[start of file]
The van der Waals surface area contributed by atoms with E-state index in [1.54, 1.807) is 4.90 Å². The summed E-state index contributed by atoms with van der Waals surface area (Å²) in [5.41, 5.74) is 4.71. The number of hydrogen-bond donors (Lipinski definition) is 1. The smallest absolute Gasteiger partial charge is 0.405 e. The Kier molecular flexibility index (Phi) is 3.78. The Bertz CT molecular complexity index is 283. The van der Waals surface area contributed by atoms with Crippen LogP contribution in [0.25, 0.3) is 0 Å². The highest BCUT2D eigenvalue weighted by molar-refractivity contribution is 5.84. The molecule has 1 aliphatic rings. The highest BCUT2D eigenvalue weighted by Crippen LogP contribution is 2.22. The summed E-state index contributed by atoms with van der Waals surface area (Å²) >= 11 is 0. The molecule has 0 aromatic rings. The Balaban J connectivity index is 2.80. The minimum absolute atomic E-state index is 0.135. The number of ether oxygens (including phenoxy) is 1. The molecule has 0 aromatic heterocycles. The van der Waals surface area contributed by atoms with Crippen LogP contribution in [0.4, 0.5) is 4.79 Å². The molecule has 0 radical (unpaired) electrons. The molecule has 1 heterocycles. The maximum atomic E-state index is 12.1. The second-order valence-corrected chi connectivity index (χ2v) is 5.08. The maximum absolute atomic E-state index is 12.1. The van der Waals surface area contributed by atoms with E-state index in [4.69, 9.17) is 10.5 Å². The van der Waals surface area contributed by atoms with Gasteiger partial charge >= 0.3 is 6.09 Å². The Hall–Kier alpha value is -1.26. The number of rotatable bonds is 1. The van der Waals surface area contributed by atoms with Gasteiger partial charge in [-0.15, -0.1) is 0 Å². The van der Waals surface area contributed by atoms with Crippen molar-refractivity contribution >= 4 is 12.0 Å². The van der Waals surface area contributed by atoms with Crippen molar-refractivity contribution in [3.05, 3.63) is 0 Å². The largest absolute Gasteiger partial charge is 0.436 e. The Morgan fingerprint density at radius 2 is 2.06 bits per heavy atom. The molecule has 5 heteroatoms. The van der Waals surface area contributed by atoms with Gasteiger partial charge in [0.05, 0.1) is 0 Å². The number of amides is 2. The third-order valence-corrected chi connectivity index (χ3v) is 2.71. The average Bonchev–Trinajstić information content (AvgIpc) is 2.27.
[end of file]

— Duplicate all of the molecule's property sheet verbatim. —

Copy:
The van der Waals surface area contributed by atoms with E-state index in [1.54, 1.807) is 4.90 Å². The summed E-state index contributed by atoms with van der Waals surface area (Å²) in [5.41, 5.74) is 4.71. The number of hydrogen-bond donors (Lipinski definition) is 1. The smallest absolute Gasteiger partial charge is 0.405 e. The Kier molecular flexibility index (Phi) is 3.78. The Bertz CT molecular complexity index is 283. The van der Waals surface area contributed by atoms with Crippen LogP contribution in [0.25, 0.3) is 0 Å². The highest BCUT2D eigenvalue weighted by molar-refractivity contribution is 5.84. The molecule has 1 aliphatic rings. The highest BCUT2D eigenvalue weighted by Crippen LogP contribution is 2.22. The summed E-state index contributed by atoms with van der Waals surface area (Å²) >= 11 is 0. The molecule has 0 aromatic rings. The Balaban J connectivity index is 2.80. The minimum absolute atomic E-state index is 0.135. The number of ether oxygens (including phenoxy) is 1. The molecule has 0 aromatic heterocycles. The van der Waals surface area contributed by atoms with Crippen LogP contribution in [0.4, 0.5) is 4.79 Å². The molecule has 0 radical (unpaired) electrons. The molecule has 1 heterocycles. The maximum atomic E-state index is 12.1. The second-order valence-corrected chi connectivity index (χ2v) is 5.08. The maximum absolute atomic E-state index is 12.1. The van der Waals surface area contributed by atoms with E-state index in [4.69, 9.17) is 10.5 Å². The van der Waals surface area contributed by atoms with Gasteiger partial charge >= 0.3 is 6.09 Å². The Hall–Kier alpha value is -1.26. The number of rotatable bonds is 1. The van der Waals surface area contributed by atoms with Gasteiger partial charge in [-0.15, -0.1) is 0 Å². The van der Waals surface area contributed by atoms with Crippen molar-refractivity contribution >= 4 is 12.0 Å². The van der Waals surface area contributed by atoms with Crippen molar-refractivity contribution in [3.05, 3.63) is 0 Å². The largest absolute Gasteiger partial charge is 0.436 e. The Morgan fingerprint density at radius 2 is 2.06 bits per heavy atom. The molecule has 5 heteroatoms. The van der Waals surface area contributed by atoms with Gasteiger partial charge in [0.05, 0.1) is 0 Å². The number of amides is 2. The third-order valence-corrected chi connectivity index (χ3v) is 2.71. The average Bonchev–Trinajstić information content (AvgIpc) is 2.27.